Kentucky Shakespeare just had the kind of season most theater companies would kill for.
A year removed from the turmoil of internal scandal and an aborted summer schedule, the organization returned with its biggest season in decades, invited fellow Elizabethan practitioners to the stage, and set records along the way.
And that was just a summer. For 2015, Matt Wallace and company want to make Kentucky Shakespeare a year-round affair.
This past weekend, Wallace announced Kentucky Shakespeare’s 2015 summer season. The company will build on the successes of last year, make adjustments based on experience and continue making changes to improve the audience experience even more.
The 2015 summer season will be built around a trio of main-stage professional productions, following this year’s uber-successful formula of staging three shows and then running them in repertory. Kentucky Shakespeare’s main-stage season will consist of “The Tempest,” premiering June 3; “The Taming of the Show,” beginning June 18; and “Macbeth,” starting July 2. Each will run for two weeks, then alternate each night July 14-26, culminating in a one-day “Bard-a-thon” showcase of all three on July 25.
“The model definitely worked,” said Wallace, the company’s producing artistic director. “I knew that I wanted to be able to equally distribute the performances with the professional shows, which we didnâ€™t do this year. We just did ‘Hamlet’ for one week and then went into rep. Now that we can see that the audience demand is there and the supportâ€™s there, weâ€™re going to run the third show two weeks as well, and then two weeks of rep. So all three shows will do 15 performances.”
The season will also start early, taking advantage of the end of the school year, and end earlier, avoiding the uncertainties of August weather.
In picking the shows, Wallace stayed close to the comedy-history-tragedy trichotomy of 2014 without repeating it.
“I thought â€˜I want to do something different,â€™” he said. “‘Tempest’ is one of my favorite plays, and I thought it might be a fun follow-up for our audiences after ‘Midsummer’ with some of the fantastical elements of the play. We havenâ€™t done ‘Shrew’ on-stage since 1998. It was definitely time to bring that back to the stage.”
The company will invite in a new batch of Community Partners, with a twist in 2015: rather than additional stagings of Shakespeare, the companies will do original works inspired by The Bard. Theatre  will apply its mission of “recent and relevant” with a new commission inspired by the works of Shakespeare. The Bard’s Town will stage “Chasing Ophelia,” the play that opened the popular local theater/restaurant, and a work author and The Bard’s Town owner Doug Schutte wrote while in England at the rebuilt Globe Theatre.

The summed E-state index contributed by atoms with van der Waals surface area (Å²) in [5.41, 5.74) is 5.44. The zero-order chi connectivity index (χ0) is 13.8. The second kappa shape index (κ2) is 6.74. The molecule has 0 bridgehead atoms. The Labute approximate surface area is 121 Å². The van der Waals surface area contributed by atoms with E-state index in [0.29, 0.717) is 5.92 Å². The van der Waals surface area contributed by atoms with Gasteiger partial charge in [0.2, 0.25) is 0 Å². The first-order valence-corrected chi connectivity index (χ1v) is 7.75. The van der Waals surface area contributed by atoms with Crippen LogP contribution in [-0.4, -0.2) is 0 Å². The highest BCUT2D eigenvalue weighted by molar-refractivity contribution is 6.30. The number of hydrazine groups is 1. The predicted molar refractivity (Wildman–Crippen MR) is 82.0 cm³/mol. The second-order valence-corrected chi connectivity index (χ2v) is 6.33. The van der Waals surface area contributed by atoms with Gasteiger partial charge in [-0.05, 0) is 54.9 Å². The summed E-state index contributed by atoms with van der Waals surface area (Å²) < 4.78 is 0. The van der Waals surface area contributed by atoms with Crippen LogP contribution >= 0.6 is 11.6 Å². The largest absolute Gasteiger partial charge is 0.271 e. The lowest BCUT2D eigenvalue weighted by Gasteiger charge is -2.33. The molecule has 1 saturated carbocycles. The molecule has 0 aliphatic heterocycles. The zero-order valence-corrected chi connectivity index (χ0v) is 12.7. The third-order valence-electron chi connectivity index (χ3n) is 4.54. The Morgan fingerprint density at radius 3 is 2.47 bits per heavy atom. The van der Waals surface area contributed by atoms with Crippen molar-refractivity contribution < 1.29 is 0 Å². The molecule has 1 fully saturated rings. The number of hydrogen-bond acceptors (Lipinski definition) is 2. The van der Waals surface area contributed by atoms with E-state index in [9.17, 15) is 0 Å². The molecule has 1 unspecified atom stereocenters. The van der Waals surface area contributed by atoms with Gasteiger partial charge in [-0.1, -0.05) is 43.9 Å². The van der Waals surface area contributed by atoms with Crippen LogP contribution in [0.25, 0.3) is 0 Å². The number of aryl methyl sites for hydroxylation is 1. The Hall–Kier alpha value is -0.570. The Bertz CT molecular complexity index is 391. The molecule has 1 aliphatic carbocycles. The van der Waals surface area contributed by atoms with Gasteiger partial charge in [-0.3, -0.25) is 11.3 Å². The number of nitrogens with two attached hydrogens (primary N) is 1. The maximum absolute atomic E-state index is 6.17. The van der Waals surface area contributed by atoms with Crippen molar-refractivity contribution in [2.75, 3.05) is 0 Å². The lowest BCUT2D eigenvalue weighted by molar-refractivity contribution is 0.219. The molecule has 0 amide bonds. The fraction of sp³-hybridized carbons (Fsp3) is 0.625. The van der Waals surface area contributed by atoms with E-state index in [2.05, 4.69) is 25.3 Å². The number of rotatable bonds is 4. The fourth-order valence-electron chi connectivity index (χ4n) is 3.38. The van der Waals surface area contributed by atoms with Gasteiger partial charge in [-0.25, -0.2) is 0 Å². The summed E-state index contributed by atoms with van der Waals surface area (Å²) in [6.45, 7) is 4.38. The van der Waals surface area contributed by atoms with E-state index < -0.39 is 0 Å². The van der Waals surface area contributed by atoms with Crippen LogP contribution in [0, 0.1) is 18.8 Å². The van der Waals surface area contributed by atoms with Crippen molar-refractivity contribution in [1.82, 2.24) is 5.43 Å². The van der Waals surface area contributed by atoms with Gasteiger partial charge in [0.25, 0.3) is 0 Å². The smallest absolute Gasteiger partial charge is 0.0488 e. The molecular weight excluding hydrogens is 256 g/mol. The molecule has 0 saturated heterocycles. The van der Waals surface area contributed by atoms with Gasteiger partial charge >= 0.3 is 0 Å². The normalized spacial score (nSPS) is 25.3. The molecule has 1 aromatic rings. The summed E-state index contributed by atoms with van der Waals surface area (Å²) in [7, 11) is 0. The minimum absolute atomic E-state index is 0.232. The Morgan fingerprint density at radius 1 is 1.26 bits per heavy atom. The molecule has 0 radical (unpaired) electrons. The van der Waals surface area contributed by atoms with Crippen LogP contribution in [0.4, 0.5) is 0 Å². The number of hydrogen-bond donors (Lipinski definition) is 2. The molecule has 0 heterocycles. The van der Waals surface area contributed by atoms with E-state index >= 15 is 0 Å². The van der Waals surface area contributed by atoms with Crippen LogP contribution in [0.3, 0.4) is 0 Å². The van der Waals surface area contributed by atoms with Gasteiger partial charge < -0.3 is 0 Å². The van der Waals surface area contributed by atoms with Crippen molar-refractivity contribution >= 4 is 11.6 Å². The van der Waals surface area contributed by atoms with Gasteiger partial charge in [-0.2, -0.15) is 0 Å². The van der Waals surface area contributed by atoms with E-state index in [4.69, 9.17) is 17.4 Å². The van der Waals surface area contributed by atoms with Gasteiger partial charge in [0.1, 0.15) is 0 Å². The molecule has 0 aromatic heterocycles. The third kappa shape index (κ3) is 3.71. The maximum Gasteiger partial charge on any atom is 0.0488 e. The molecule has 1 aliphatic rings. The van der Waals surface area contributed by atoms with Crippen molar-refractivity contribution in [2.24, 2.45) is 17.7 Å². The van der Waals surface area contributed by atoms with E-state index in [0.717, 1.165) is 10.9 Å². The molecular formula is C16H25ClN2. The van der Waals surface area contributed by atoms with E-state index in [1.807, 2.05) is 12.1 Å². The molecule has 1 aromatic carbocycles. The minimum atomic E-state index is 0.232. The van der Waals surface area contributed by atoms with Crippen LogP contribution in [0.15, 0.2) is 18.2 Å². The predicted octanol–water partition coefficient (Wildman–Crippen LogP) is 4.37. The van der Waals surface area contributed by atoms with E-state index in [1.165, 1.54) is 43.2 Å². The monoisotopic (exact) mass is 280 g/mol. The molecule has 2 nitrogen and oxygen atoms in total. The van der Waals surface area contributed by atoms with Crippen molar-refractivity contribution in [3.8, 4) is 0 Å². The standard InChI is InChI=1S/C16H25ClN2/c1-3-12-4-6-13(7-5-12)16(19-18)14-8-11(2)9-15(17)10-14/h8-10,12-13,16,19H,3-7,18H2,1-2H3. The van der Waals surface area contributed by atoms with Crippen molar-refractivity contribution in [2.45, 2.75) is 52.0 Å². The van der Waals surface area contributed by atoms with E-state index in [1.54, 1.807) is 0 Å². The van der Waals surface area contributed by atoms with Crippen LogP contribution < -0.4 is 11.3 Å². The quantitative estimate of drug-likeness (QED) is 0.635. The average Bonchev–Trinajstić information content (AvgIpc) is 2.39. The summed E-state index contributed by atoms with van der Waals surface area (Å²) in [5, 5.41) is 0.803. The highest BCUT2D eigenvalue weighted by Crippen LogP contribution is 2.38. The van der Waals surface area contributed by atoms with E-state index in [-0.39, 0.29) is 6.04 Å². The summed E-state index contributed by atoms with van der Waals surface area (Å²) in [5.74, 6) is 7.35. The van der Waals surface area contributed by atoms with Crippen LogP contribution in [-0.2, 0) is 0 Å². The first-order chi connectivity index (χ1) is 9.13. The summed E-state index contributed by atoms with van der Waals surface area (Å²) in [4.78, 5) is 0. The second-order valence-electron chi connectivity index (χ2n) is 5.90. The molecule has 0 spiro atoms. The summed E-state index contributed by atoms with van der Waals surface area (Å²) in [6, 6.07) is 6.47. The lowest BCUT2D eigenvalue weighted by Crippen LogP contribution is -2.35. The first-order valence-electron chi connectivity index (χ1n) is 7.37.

“Itâ€™s going to be a fun follow-up to our last season, because a lot of the characters like Bottom and Hamlet and Ophelia, youâ€™ll be seeing those in ‘Chasing Ophelia,'” Wallace said.
“Recent and Relevant Shakespeare” and “Chasing Ophelia” will run Aug. 4-9.
The Louisville Improvisors will put a late-night twist on Shakespeare as they contribute improvised shows in the Elizabethan’s vein after the main-stage productions at 10:30 p.m. on June 27, July 11 and July 18.
“I talked to them a long time ago about this idea,” Wallace said. “In that improvised Shakespeare, we might even keep an actor or two from the show that night to maybe make a guest appearance. Itâ€™s going to be a lot of fun.”
The Globe Players high school troupe will contribute “The Comedy of Errors” July 29-Aug. 2. The company’s “Macbeth” will follow in “Hamlet”‘s stead from 2014 as the touring production of Shakespeare in the Parks, visiting different parks around Jefferson County in a scaled-down form in advance of the summer season. Wallace is in talks with different metro council members about expanding the tour’s reach for 2015.
Beyond the spring tour, summer season and year-round school touring, Wallace is looking to take advantage of other performance opportunities for the company. For the first time, Kentucky Shakespeare will have a presence at the St. James Art Fair next month, performing educational programming each day from 10 a.m to 2 p.m. The company will also perform a candle-lit reading of “Macbeth” Oct. 25 at 8 p.m. at the Resurfaced Popup Plaza open-air lot at 615 W. Main St.
Beyond producing the plays, Wallace is looking to continue improvements to the audience experience, attempting to replace the 30-plus-year-old lighting truss over the Central Park stage (the Kentucky Colonels have already contributed half the cost) and looking to replace the time-worn wood seating in the C. Douglas Ramey Amphitheater with aluminum benches. He also is working with Councilman David James on installing lighting in the Central Park pergola.
All in all, 2015 looks to be an even bigger year for Kentucky Shakespeare.
“Weâ€™re pumped and ready to get rolling,” Wallace said.